When you launch Algoriddim's djay 2 (reviewed on iPad; also available separately for iPhone/iPod touch), you'll be met with the same virtualized turntables that you remember from the first go-round. Whether you've ever scratched a record – or used the prior version, for that matter – your fingers will immediately know what to do. And it's even more fun this time around. The new dual-turntable interface turns up the volume on the realism, polishing the rougher edges and adding grooves to the digital vinyl that correspond with the rhythm of each song. And the color-coded waveform layer feature proves a killer addition to this excellent sequel.
Take the electronic stylings of the cult Swiss electronic band Yello, stir in the visually interactive approach of iOS, and you’ll end up with something as profoundly cool as Yellofier, a free app for taking sampled sounds – including your own – and turning them into radically cool and wild musical passages. A commercial app of this depth and breadth would be a revelation, but for free, it’s just short of miraculous.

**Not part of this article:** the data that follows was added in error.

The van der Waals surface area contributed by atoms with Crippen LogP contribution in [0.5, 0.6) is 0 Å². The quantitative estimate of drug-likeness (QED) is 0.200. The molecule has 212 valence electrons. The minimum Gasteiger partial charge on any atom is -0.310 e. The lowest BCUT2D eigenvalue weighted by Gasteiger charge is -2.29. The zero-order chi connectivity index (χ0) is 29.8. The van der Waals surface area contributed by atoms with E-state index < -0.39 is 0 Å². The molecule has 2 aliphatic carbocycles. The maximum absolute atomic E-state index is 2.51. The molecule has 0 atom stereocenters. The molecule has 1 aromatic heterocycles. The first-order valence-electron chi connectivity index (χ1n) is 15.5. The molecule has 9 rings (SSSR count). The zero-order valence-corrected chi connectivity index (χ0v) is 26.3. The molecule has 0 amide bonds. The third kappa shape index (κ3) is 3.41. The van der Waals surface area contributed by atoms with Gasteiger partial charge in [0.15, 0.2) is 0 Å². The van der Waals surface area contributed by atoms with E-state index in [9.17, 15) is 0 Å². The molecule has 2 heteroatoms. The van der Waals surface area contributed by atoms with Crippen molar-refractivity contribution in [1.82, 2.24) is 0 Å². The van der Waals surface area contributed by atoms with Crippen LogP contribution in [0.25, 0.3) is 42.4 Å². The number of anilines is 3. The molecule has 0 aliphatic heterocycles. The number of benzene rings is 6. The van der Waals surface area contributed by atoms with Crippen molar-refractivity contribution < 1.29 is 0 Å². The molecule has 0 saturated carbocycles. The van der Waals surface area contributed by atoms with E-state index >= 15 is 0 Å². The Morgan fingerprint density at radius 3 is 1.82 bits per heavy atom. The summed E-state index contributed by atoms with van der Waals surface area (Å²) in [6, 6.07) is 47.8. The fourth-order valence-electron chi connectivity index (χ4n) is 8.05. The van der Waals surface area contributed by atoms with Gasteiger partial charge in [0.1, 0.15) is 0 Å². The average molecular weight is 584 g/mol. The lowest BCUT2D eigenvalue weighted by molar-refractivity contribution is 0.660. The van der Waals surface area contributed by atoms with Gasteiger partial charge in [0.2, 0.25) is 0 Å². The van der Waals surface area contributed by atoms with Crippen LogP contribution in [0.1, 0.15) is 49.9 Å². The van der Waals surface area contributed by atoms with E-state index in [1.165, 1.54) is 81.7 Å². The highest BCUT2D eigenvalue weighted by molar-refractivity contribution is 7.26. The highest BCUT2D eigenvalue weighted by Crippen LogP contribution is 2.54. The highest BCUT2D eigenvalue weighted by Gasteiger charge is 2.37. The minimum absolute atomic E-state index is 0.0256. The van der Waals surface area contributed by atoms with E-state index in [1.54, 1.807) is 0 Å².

Apple finally unleashed the real potential of Thunderbolt on Wednesday with their own $49 cable as well as RAID storage from Promise, and users have already been putting the technology through its paces to come up with some early anecdotes.
Gaming has made up a significant part of the iPhone experience for some time now. We don't know one person with an iPhone who doesn't have some kind of novelty amusement, be it Scramble or PegJump or even iChess (we're quite partial to Ramp Champ ourselves).
But a lot of the more complicated, graphics-intensive games on the iPhone have been a little weak because of the screen real estate. Like so many other apps, games are getting hellaciously awesome makeovers for the iPad, and we've got the screenshots to prove it. Just feast your eyes on some of these beauties.